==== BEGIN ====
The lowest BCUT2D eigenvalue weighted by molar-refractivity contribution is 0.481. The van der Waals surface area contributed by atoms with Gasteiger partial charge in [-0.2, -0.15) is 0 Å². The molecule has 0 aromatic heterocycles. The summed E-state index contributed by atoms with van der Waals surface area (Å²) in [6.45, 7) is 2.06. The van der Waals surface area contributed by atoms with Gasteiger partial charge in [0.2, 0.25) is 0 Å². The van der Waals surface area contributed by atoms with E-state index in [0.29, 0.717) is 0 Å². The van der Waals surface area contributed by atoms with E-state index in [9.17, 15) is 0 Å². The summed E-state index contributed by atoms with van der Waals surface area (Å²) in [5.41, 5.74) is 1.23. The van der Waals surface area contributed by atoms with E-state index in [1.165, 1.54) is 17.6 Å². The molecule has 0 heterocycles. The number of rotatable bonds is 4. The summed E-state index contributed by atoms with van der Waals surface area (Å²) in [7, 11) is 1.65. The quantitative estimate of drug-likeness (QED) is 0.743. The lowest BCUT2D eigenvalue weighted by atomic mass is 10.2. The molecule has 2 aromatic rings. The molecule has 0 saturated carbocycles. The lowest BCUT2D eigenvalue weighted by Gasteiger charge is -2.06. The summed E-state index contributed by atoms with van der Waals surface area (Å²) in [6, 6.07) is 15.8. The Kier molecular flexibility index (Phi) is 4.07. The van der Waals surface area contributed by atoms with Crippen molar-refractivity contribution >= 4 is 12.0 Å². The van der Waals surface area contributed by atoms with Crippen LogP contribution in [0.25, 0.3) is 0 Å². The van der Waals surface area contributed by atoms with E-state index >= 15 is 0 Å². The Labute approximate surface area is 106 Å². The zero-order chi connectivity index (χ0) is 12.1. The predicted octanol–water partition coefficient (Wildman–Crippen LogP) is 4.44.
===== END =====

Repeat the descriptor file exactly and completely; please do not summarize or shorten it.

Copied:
The lowest BCUT2D eigenvalue weighted by molar-refractivity contribution is 0.481. The van der Waals surface area contributed by atoms with Gasteiger partial charge in [-0.2, -0.15) is 0 Å². The molecule has 0 aromatic heterocycles. The summed E-state index contributed by atoms with van der Waals surface area (Å²) in [6.45, 7) is 2.06. The van der Waals surface area contributed by atoms with Gasteiger partial charge in [0.2, 0.25) is 0 Å². The van der Waals surface area contributed by atoms with E-state index in [0.29, 0.717) is 0 Å². The van der Waals surface area contributed by atoms with E-state index in [9.17, 15) is 0 Å². The summed E-state index contributed by atoms with van der Waals surface area (Å²) in [5.41, 5.74) is 1.23. The van der Waals surface area contributed by atoms with E-state index in [1.165, 1.54) is 17.6 Å². The molecule has 0 heterocycles. The number of rotatable bonds is 4. The summed E-state index contributed by atoms with van der Waals surface area (Å²) in [7, 11) is 1.65. The quantitative estimate of drug-likeness (QED) is 0.743. The lowest BCUT2D eigenvalue weighted by atomic mass is 10.2. The molecule has 2 aromatic rings. The molecule has 0 saturated carbocycles. The lowest BCUT2D eigenvalue weighted by Gasteiger charge is -2.06. The summed E-state index contributed by atoms with van der Waals surface area (Å²) in [6, 6.07) is 15.8. The Kier molecular flexibility index (Phi) is 4.07. The van der Waals surface area contributed by atoms with Crippen molar-refractivity contribution >= 4 is 12.0 Å². The van der Waals surface area contributed by atoms with Crippen LogP contribution in [0.25, 0.3) is 0 Å². The van der Waals surface area contributed by atoms with E-state index >= 15 is 0 Å². The Labute approximate surface area is 106 Å². The zero-order chi connectivity index (χ0) is 12.1. The predicted octanol–water partition coefficient (Wildman–Crippen LogP) is 4.44.